When everyday problems and stress tie you up in knots and threaten to derail your carefully constructed life of newly achieved sobriety after addiction, it may help to spend a little time sorting things out. Focus on certain tasks can reduce the pressure you feel and make your life seem less overwhelming.
Focus On One Thing At A Time
When you hear about people multi-tasking, sometimes it is mentioned as a positive trait. Think about it, though. When you try to do two things at once, what happens? Your attention is divided, which means you aren’t doing quality work on either task, and it takes longer to get both done.
Instead, focus on a single project, issue, task, or activity at a given time. Don’t allow the phone, email, or other interruptions to distract you from your task. If you absolutely must answer the phone, get through the conversation quickly and then return to your task. You can always tell the caller you’ll call them back at a specific time – either your time allocated for making/returning phone calls or during your “free time.”
By focusing on one thing at a time, you’ll enjoy the added benefit of crossing things off your To-Do list. This gives you a sense of accomplishment and adds to your overall positive state of mind.
Focus On Positive Aspects Of Your Life
Recovery has its ups and downs, and you need to be prepared for them. When things look bleak, focus on what’s good in your life, the positive things, you have accomplished. You made the tough decision to enter treatment or accepted an intervention and went into treatment; you made it through detox and treatment and are in recovery. This is an extraordinary accomplishment! Don’t think for a minute that it isn’t. You’ve successfully overcome probably the most difficult hurdle in your life so far. Mark this as a big positive.
You have your health back and/or are working hard to restore a healthy balance to your life through physical exercise, challenging mental stimulation, and constructive recreational activities. These are all positive aspects of your life.
Count the new friends you have made in treatment and support groups – or the new acquaintances you’ve found through joining new recreational, sports, educational, or hobby groups. These are strong positive influences on your life.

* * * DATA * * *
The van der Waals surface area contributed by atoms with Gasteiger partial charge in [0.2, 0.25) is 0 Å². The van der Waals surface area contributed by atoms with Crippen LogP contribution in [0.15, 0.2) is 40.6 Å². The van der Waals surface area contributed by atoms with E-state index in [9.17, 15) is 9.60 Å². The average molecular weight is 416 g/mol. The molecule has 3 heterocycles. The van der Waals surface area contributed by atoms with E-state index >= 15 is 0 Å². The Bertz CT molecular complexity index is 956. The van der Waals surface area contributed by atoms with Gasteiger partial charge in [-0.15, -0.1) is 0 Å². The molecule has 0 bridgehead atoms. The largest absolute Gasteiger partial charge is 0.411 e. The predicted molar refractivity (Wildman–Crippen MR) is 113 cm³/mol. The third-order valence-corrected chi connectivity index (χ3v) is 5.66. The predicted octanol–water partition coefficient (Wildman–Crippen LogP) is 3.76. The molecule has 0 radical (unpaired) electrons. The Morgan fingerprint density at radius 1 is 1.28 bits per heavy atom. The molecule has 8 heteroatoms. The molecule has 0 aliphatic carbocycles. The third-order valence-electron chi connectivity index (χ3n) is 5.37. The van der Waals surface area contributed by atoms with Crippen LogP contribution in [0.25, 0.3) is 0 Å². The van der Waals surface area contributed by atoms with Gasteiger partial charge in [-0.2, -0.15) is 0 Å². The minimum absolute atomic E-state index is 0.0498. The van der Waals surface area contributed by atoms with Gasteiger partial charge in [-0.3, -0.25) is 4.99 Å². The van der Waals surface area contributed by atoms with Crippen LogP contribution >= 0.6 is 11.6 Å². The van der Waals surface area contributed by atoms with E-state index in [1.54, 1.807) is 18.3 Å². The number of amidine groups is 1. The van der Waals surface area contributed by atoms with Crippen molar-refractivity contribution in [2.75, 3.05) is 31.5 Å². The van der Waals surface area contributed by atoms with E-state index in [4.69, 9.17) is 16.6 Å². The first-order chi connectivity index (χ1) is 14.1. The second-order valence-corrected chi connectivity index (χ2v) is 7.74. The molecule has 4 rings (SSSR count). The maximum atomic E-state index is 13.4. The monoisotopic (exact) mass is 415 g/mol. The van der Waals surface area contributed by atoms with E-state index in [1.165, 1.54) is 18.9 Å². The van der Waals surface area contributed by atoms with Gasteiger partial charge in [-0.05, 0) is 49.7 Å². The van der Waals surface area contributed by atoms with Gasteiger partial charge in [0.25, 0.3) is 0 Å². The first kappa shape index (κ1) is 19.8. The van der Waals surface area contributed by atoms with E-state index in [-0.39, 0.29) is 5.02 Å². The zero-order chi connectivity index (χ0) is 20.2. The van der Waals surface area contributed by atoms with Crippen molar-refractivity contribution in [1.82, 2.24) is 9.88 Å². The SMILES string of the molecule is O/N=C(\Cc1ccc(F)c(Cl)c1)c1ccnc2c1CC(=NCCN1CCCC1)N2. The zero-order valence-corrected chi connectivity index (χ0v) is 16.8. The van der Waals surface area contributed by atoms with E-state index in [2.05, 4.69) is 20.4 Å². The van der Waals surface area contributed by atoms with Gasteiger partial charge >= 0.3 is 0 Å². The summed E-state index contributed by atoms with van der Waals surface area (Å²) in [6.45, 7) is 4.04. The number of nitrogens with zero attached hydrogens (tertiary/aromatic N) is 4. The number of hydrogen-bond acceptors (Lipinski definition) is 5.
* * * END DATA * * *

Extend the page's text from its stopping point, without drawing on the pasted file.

Look at a physical reminder of what’s really important in your life. This could be a photo of your spouse or significant other, your children, parents, or siblings.
Take time out to look through a scrapbook or vacation photos of a place that you really enjoyed.
Focus On Long-Term Goals
You have a second chance at a good life. In recovery, you need to make plans for the future and strive every day to make some movement toward achieving those plans. It doesn’t matter if that long-term goal is to go back to school or university, complete a degree, learn a new skill or hobby, take up a sport, learn how to speak a foreign language, travel, or whatever. The important point is to set aside time to first list or, later, revise your goals, as needed, and then to actually take steps to make the dream a reality.
Having a focus on long-term goals also helps you to feel less tied to any short-term problems or issues that are occurring today. Think of it another way. If you only look down, you cannot see where you are going. If you donot take a step forward, you will never get where you want to go. Having a goal and a plan of action means there is always something good on your horizon.
Please, visit Brooks Healing Center for more tips and ideas that can help you after addiction recovery.